Walnut, California

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Walnut is a city in Los Angeles County, California, United States. The population is 30,004 and its current mayor is Tom King, a former Detective from the Los Angeles Police Department.

The city of Walnut obtained its name from the Rancho Los Nogales Mexican land grant, nogales being the Spanish word for walnut. With exceptions to some busy intersections (such as near Mt. San Antonio College), the hilly and affluent city is considerably more relaxed in comparison to most nearby neighborhoods. The city covers nearly nine square miles (23 sq. km) and is home to more than 32,000 people and 600 businesses.

Money's Best Places to Live 2009 ranked Walnut as #70 in America, the highest ranking for a Californian city.[6]



Los Angeles is 24 miles (39 km) West

  • Pomona is 7 miles (11 km) East
  • Anaheim is 20 miles (32 km) South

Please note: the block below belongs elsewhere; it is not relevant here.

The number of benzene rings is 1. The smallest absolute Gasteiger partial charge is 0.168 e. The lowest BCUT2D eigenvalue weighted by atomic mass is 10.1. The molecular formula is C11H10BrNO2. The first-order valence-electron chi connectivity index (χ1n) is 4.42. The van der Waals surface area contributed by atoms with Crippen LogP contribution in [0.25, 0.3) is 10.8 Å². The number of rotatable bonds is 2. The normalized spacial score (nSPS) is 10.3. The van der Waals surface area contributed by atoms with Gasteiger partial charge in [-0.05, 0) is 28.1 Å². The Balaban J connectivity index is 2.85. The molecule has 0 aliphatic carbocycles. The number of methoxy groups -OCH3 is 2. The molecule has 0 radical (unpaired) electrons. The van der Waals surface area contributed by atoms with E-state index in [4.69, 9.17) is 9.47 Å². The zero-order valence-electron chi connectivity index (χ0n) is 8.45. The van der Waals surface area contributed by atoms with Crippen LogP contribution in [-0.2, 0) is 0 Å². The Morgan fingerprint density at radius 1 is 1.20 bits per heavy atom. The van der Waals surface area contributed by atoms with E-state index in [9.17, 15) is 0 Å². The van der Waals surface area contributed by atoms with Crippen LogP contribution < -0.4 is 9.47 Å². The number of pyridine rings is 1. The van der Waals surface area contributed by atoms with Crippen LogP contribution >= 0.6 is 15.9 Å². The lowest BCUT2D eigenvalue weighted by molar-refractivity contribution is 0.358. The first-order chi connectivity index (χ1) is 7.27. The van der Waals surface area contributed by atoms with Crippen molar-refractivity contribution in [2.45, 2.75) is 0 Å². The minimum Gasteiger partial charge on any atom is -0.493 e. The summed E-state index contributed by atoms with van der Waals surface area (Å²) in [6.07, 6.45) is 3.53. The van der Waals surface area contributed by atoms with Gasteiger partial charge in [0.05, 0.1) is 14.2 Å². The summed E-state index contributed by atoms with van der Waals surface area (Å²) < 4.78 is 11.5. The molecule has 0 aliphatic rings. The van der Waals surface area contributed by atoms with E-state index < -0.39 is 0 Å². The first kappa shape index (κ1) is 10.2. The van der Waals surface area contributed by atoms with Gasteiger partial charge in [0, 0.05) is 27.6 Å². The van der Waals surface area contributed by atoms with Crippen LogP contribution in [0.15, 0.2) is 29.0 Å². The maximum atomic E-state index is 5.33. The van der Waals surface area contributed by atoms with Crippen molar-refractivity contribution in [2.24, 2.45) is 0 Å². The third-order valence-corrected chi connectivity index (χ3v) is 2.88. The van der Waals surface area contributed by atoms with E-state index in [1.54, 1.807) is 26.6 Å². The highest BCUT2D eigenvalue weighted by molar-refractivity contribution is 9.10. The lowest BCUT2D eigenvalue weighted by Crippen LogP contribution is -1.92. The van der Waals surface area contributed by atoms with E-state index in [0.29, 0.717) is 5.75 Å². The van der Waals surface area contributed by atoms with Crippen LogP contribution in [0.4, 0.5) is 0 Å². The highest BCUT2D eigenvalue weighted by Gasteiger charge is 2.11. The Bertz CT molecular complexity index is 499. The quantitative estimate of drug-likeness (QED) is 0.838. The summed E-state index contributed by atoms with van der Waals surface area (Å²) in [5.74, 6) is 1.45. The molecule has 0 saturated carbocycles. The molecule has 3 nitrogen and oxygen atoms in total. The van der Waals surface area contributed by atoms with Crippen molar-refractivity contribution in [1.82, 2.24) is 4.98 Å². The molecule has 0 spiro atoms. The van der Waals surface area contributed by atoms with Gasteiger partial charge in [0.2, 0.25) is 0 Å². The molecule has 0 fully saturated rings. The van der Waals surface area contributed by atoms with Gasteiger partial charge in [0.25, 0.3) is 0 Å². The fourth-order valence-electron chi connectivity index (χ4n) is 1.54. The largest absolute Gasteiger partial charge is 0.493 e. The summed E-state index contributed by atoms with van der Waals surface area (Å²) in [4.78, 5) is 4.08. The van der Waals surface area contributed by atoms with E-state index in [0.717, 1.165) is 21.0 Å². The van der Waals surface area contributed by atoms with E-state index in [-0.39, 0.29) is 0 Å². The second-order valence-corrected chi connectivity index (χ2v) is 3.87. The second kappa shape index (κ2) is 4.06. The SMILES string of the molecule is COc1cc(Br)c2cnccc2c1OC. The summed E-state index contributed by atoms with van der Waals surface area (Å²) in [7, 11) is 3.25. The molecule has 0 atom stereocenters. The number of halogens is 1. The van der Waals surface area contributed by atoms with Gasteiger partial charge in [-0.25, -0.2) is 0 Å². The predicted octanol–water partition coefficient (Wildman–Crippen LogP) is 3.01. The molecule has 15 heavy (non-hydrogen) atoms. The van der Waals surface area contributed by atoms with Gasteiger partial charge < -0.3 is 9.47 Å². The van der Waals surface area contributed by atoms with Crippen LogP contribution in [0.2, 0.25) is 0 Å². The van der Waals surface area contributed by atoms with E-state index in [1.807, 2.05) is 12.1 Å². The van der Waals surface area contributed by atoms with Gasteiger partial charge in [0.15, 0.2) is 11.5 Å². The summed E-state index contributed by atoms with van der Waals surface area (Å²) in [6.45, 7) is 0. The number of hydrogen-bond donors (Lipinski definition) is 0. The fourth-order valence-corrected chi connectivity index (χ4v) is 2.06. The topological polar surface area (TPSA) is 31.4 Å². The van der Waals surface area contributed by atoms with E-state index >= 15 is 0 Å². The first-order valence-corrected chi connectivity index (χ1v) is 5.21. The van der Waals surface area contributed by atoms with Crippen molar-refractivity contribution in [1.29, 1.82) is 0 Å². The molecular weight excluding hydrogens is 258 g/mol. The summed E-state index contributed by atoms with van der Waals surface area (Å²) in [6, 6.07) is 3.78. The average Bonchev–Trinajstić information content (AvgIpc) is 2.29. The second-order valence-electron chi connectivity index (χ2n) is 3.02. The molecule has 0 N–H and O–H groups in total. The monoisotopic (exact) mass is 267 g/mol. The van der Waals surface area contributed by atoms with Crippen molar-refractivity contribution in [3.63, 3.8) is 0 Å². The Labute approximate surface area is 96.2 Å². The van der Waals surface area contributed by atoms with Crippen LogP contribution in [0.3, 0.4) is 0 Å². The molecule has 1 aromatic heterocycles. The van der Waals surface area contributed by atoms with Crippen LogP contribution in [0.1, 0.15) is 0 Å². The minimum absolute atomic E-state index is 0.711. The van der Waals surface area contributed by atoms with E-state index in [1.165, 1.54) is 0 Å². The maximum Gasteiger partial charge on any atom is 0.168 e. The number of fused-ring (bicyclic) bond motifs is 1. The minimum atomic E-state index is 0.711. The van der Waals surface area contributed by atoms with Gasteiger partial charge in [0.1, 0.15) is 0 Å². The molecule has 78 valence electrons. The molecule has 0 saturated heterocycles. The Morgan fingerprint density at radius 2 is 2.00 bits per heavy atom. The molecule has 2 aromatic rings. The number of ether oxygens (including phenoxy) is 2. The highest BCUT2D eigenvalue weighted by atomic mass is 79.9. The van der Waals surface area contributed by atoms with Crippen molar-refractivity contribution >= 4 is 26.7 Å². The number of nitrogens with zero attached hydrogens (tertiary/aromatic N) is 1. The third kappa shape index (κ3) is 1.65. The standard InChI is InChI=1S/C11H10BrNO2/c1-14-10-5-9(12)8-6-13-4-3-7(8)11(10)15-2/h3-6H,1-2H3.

• Covina is 5 miles (8.0 km) North


The history of Walnut dates back to the Indians who were of Shoshone origin. They were called Gabrielino Indians by the Spaniards, who arrived in the early 19th century because they lived in an area controlled by the San Gabriel Mission. Walnut grown in the area was primarily used for the grazing of cattle and sheep by the Mission.

The first Mexican land grants in the Walnut area were those of Rancho San Jose granted to Ricardo Vejar and Ygnacio Palomares in 1837; Rancho Los Nogales granted to Jose De La Cruz Linares in 1840; and Rancho La Puente granted to John Rowland and William Workman in 1842. In 1868, John Rowland and William Workman divided Rancho La Puente, leaving Rowland the eastern half and Workman the western half. Rowland’s land included the western portion of Walnut. The land was used for raising cattle and growing wheat, grapes, and fruit trees.

The City of Walnut’s Bicentennial Commission selected the construction of Lemon Creek Park and the restoration of the William R. Rowland Adobe Redwood Ranch House as Walnut’s bicentennial project. In 1871, the Lemon Creek Park area became the property of Sheriff William Rowland, who inherited the 29,000-acre (120 km2) ranch from his father, John Rowland. The modest structure built in 1883, served as the home of Mr. Meridith, ranch foreman for William Rowland. The adobe redwood ranch house is one of the few remaining original ranch style redwood and adobe structures in the area. On October 1, 1975, the State Landmark Committee placed the W.R. Rowland ranch house in the National Registry of Historical Places.

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